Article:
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Media > Newsletters > Law Enforcement Bulletin > November 2013 > Driving and Intoxication (Disorderly Conduct): State of Ohio v. Vause

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Driving and Intoxication (Disorderly Conduct): State of Ohio v. Vause

Question: Do you have probable cause to arrest an individual for disorderly conduct if she is intoxicated, even if she is polite and cooperative?
Quick Answer: Yes, if her condition poses a potential of physical harm to self, others, or property.

State of Ohio v. Vause, Fifth Appellate District, Ashland County, Sept. 18, 2013
Facts: Sgt. Jerry Bloodhart of the Ashland Police Department pulled over a wrong-way driver and made an OVI arrest. Gretel Vause, the passenger, was obviously intoxicated. Bloodhart asked if there was anyone who could pick her up. Vause gave Bloodhart a telephone number for a relative, but that individual refused to pick her up. Bloodhart believed Vause was unable to care for herself and unable to walk the 11 miles home. At that point, Bloodhart arrested Vause for disorderly conduct and took her to jail.
Vause argued Bloodhart did not have probable cause to arrest her for disorderly conduct because she was not passed out, was polite and cooperative, answered Bloodhart’s questions, and gave her identification without issue. Bloodhart argued he arrested Vause because she was intoxicated, no one would come get her, and she was a danger to herself if she tried to walk home. The court determined that Bloodhart properly arrested Vause for disorderly conduct based on the facts and circumstances.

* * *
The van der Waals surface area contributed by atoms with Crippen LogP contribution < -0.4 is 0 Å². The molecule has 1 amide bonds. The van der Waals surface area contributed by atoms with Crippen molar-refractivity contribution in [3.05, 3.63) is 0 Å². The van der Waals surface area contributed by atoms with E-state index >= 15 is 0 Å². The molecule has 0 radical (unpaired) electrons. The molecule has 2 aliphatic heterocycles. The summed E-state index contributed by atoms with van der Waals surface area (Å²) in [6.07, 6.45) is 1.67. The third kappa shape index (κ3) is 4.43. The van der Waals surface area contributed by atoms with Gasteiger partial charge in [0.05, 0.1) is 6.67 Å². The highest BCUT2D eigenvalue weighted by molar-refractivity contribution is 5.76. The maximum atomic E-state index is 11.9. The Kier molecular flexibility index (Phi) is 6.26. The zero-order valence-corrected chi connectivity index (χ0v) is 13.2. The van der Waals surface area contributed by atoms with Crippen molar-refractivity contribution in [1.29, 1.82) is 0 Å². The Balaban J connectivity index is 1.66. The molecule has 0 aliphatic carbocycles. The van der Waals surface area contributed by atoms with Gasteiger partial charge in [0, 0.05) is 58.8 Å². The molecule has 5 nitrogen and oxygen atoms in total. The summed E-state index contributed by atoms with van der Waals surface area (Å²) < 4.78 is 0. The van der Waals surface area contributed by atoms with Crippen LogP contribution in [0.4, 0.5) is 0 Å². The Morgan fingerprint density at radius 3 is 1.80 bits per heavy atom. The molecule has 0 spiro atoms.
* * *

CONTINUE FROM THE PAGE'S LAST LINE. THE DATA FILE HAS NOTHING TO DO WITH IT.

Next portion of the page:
Importance: Disorderly Conduct (R.C. 2917.11 (B)(2)) includes voluntarily intoxicated people who create a condition that risks physical harm to persons or property. To charge on a disorderly, the person must be more than just drunk. They must actually do something (or in this case, not be able to do something) that causes the risk of harm. In this case, Bloodhart used his professional judgment to determine that Vause’s conduct, if allowed to walk home, would create risk of harm to herself.
Keep in Mind: Consider the alternative. If Bloodhart had let Vause walk home and she was injured or killed, he could have faced a dereliction of duty allegation. (See State of Ohio v. Beggs, Fifth Appellate District, Delaware County, Aug. 6, 2013, in the September Law Enforcement Bulletin). Your decision to either arrest a passenger for intoxication or let her walk away has potentially lasting consequences for that individual and yourself, regardless of the outcome of a legal action.